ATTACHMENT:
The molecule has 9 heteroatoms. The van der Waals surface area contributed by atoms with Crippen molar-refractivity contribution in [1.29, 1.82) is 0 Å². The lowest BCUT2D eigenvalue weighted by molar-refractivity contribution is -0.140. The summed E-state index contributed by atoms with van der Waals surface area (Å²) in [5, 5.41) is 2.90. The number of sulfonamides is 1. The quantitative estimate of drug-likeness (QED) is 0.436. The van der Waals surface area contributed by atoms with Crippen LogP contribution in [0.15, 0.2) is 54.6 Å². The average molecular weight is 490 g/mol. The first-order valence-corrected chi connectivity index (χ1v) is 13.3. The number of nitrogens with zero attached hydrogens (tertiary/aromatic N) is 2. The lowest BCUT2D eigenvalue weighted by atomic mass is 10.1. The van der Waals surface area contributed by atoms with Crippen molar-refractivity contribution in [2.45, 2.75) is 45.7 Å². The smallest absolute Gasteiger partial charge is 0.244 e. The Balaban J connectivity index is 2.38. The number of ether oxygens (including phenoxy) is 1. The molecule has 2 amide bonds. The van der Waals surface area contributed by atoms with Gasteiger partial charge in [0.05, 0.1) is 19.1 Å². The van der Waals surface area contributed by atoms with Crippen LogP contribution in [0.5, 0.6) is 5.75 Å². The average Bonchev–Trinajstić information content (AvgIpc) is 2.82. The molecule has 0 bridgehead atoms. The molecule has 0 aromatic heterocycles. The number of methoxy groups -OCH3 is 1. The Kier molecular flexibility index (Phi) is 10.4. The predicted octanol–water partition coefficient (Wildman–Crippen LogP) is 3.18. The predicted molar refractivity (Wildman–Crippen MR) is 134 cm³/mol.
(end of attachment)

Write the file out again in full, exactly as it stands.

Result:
The molecule has 9 heteroatoms. The van der Waals surface area contributed by atoms with Crippen molar-refractivity contribution in [1.29, 1.82) is 0 Å². The lowest BCUT2D eigenvalue weighted by molar-refractivity contribution is -0.140. The summed E-state index contributed by atoms with van der Waals surface area (Å²) in [5, 5.41) is 2.90. The number of sulfonamides is 1. The quantitative estimate of drug-likeness (QED) is 0.436. The van der Waals surface area contributed by atoms with Crippen LogP contribution in [0.15, 0.2) is 54.6 Å². The average molecular weight is 490 g/mol. The first-order valence-corrected chi connectivity index (χ1v) is 13.3. The number of nitrogens with zero attached hydrogens (tertiary/aromatic N) is 2. The lowest BCUT2D eigenvalue weighted by atomic mass is 10.1. The van der Waals surface area contributed by atoms with Crippen molar-refractivity contribution in [2.45, 2.75) is 45.7 Å². The smallest absolute Gasteiger partial charge is 0.244 e. The Balaban J connectivity index is 2.38. The number of ether oxygens (including phenoxy) is 1. The molecule has 2 amide bonds. The van der Waals surface area contributed by atoms with Gasteiger partial charge in [0.05, 0.1) is 19.1 Å². The van der Waals surface area contributed by atoms with Crippen LogP contribution in [0.5, 0.6) is 5.75 Å². The average Bonchev–Trinajstić information content (AvgIpc) is 2.82. The molecule has 0 bridgehead atoms. The molecule has 0 aromatic heterocycles. The number of methoxy groups -OCH3 is 1. The Kier molecular flexibility index (Phi) is 10.4. The predicted octanol–water partition coefficient (Wildman–Crippen LogP) is 3.18. The predicted molar refractivity (Wildman–Crippen MR) is 134 cm³/mol.